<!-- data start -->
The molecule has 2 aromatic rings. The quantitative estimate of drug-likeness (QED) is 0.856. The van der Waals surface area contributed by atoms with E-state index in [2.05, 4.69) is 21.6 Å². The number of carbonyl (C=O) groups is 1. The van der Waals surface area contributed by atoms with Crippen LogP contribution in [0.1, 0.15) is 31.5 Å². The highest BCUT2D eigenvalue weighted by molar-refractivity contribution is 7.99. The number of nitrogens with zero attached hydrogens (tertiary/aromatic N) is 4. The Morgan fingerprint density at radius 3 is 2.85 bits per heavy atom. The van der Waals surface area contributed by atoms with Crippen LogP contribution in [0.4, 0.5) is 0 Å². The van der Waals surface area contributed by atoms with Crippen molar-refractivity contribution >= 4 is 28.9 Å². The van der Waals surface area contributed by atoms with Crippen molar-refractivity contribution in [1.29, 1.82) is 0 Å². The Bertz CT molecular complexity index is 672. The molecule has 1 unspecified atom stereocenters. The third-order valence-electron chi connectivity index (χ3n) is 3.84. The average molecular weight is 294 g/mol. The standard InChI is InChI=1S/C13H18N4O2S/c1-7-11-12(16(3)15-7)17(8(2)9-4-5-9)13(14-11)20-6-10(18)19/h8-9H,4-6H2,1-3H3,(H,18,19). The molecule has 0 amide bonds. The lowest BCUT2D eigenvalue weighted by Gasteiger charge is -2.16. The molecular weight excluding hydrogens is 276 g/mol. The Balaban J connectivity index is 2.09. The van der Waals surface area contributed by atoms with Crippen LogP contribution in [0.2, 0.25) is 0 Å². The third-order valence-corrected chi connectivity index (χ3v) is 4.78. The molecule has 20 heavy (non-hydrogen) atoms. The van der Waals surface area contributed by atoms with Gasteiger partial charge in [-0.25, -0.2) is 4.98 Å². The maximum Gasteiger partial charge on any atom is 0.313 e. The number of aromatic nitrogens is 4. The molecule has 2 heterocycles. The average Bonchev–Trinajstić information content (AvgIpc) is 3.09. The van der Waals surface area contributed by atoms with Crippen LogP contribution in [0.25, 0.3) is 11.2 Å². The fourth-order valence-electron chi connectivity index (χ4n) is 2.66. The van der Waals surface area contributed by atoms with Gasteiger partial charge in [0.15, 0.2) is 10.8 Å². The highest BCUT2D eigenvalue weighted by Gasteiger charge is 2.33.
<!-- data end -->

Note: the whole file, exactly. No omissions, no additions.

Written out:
The molecule has 2 aromatic rings. The quantitative estimate of drug-likeness (QED) is 0.856. The van der Waals surface area contributed by atoms with E-state index in [2.05, 4.69) is 21.6 Å². The number of carbonyl (C=O) groups is 1. The van der Waals surface area contributed by atoms with Crippen LogP contribution in [0.1, 0.15) is 31.5 Å². The highest BCUT2D eigenvalue weighted by molar-refractivity contribution is 7.99. The number of nitrogens with zero attached hydrogens (tertiary/aromatic N) is 4. The Morgan fingerprint density at radius 3 is 2.85 bits per heavy atom. The van der Waals surface area contributed by atoms with Crippen LogP contribution in [0.4, 0.5) is 0 Å². The van der Waals surface area contributed by atoms with Crippen molar-refractivity contribution >= 4 is 28.9 Å². The van der Waals surface area contributed by atoms with Crippen molar-refractivity contribution in [1.29, 1.82) is 0 Å². The Bertz CT molecular complexity index is 672. The molecule has 1 unspecified atom stereocenters. The third-order valence-electron chi connectivity index (χ3n) is 3.84. The average molecular weight is 294 g/mol. The standard InChI is InChI=1S/C13H18N4O2S/c1-7-11-12(16(3)15-7)17(8(2)9-4-5-9)13(14-11)20-6-10(18)19/h8-9H,4-6H2,1-3H3,(H,18,19). The molecule has 0 amide bonds. The lowest BCUT2D eigenvalue weighted by Gasteiger charge is -2.16. The molecular weight excluding hydrogens is 276 g/mol. The Balaban J connectivity index is 2.09. The van der Waals surface area contributed by atoms with Crippen LogP contribution in [0.2, 0.25) is 0 Å². The third-order valence-corrected chi connectivity index (χ3v) is 4.78. The molecule has 20 heavy (non-hydrogen) atoms. The van der Waals surface area contributed by atoms with Gasteiger partial charge in [-0.25, -0.2) is 4.98 Å². The maximum Gasteiger partial charge on any atom is 0.313 e. The number of aromatic nitrogens is 4. The molecule has 2 heterocycles. The average Bonchev–Trinajstić information content (AvgIpc) is 3.09. The van der Waals surface area contributed by atoms with Crippen LogP contribution in [0.25, 0.3) is 11.2 Å². The fourth-order valence-electron chi connectivity index (χ4n) is 2.66. The van der Waals surface area contributed by atoms with Gasteiger partial charge in [0.15, 0.2) is 10.8 Å². The highest BCUT2D eigenvalue weighted by Gasteiger charge is 2.33.